Wednesday, March 16, 2022

Telling your story

Today, with war raging in Ukraine following the country being invaded by Russia, one very brave Russian journalist spoke out.  Marina Ovsyannikova, who works at the Russian Channel 1 TV news, decided she wanted to tell her story.  In a video she explained that her father was from Ukraine and her mother from Russia. She referred to the Ukrainians as her "brothers" and because it is now illegal to refer to the Russian invasion of another country as a war, she decided to protest on a live news programme because with such strict censorship in the country it was the only way she could get her message out.  She therefore walked into the news broadcast with a sign saying "NO WAR".  She called the Russian invasion of Ukraine a war and urged ordinary Russian people to protest against it.  Knowing what has happened to other protesters in Russia, she is a remarkably brave woman to speak out against what she referred to as a fratricidal war.

This story set the scene as I was reading the next chapter in the book Onward for the PYP Bookclub.  Actually this chapter was more about the stories we tell ourselves, and how through empowering stories we can create optimism, however the protest on Russian TV resonated with my reading because one of the things we are challenged to do is to "tell the story of what is happening.  If you don't, other people will do it for you and you might not like their narrative."

So let's have a think about the stories we tell ourselves now .... Elena Aguilar writes "If you want to shift the way you feel, you must shift the way you think".  This is not so easy to do, especially as many of us engage in unhelpful, distorted thinking - and these patterns of thought are difficult to see because they are habitual - we have thought like this for many years and so we are not even aware of them anymore.  Examples of distorted thinking include black and white thinking (the sort of all or nothing thinking where there is no middle ground), jumping to conclusions without knowing all the facts, having unrealistic expectations, excessively focusing on the negative aspects of a person, situation or experience, seeing worst-case scenarios and personalisation of any negative thoughts (thinking "it must be my fault").  Basically if we want to abandon these stories that don't serve us, we need to craft some new stories or mental models that we want to live in.

The first suggestion for doing this is to try using affirmations - to push your brain to form new clusters of "positive thought" neurons.  For example you can tell yourself that difficult times pass and that you will get through this.  You can tell yourself that you are valuable.  You can tell yourself that every day you are becoming a better teacher.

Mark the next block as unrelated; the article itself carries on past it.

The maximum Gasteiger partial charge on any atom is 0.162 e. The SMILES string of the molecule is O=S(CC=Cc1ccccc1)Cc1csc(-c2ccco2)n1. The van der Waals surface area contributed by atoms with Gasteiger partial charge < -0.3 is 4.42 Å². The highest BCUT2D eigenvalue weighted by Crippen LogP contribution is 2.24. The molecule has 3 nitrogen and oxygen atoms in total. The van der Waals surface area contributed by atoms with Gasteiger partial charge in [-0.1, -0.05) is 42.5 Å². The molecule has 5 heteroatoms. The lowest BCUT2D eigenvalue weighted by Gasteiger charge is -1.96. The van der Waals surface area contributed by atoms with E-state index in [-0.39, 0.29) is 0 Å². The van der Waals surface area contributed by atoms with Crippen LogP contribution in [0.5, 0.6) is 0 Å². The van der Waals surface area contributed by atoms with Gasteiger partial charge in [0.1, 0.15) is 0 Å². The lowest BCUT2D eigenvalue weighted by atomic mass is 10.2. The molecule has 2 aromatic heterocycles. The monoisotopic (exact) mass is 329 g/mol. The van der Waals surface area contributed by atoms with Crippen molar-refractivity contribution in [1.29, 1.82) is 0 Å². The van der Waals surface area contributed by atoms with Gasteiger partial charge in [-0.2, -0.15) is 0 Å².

Another suggestion is intention setting where you make a statement about how you are going to experience something.  For example you can tell yourself that you are going to be kind and patient, or that you are going to be listening carefully in collaborative planning meetings.  Setting an intention tells you how YOU want to be in a situation and that is something that you do have control over.  There is a wonderful quote shared in this chapter from Rebecca Solnit:

A free person tells her own story.  A valued person lives in a society in which her story has a place.

Returning to the start of this blog post, we do need to consider stories being told and the truth behind them.  For example throughout history people have told dehumanising narratives to disempower others - a good example of this is the colonial powers who crafted stories about the cognitive inferiority of the inhabitants of those places they colonised as a way of justifying their exploitation.  Stories are being told right now about people in Ukraine being neo-Nazis as a way of Russia justifying invading their country.  Destructive dominant narratives silence the stories of others.  In the example of Maria Ovsyannikova, she now says "I'm ashamed that I allowed myself to tell lies from the television screen."  In Russia right now, true stories about the war are being silenced, discredited and destroyed.  However, there is hope.  Nigerian author Chimamanda Ngozi Adichie tells us that stories can break the dignity of a people, but stories can also repair that dignity.  Listening to the stories of others can be an act of solidarity.

As a coach I'm asking myself what do I do when I hear viewpoints in coaching conversations that I disagree with.  How can I listen to these stories with an open heart and an open mind?  How can I attempt to understand why someone believes something that I know to be false?  In fact Aguilar tells us that we don't have to agree, we simply need to listen to what a person thinks and to be curious about where these beliefs come from.  

Within schools there are lots of stories and lots of areas where people disagree.  Examples include what to teach, how to teach, what is worth assessing, how best to manage student behaviour and so on.  Generally we are not good at talking about these things that we disagree with.  However we do need to examine some of these assumptions about schools and also we need to be aware of the stories we are telling ourselves.  Every time we interpret an event we craft a story.  We can choose to craft a story that boosts our resilience or we can choose to tell a story that depletes it.  As Aguilar writes, "the stories we craft predict our futures, encapsulate our legacies and impact our resilience.  You have a choice, so tell powerful stories."

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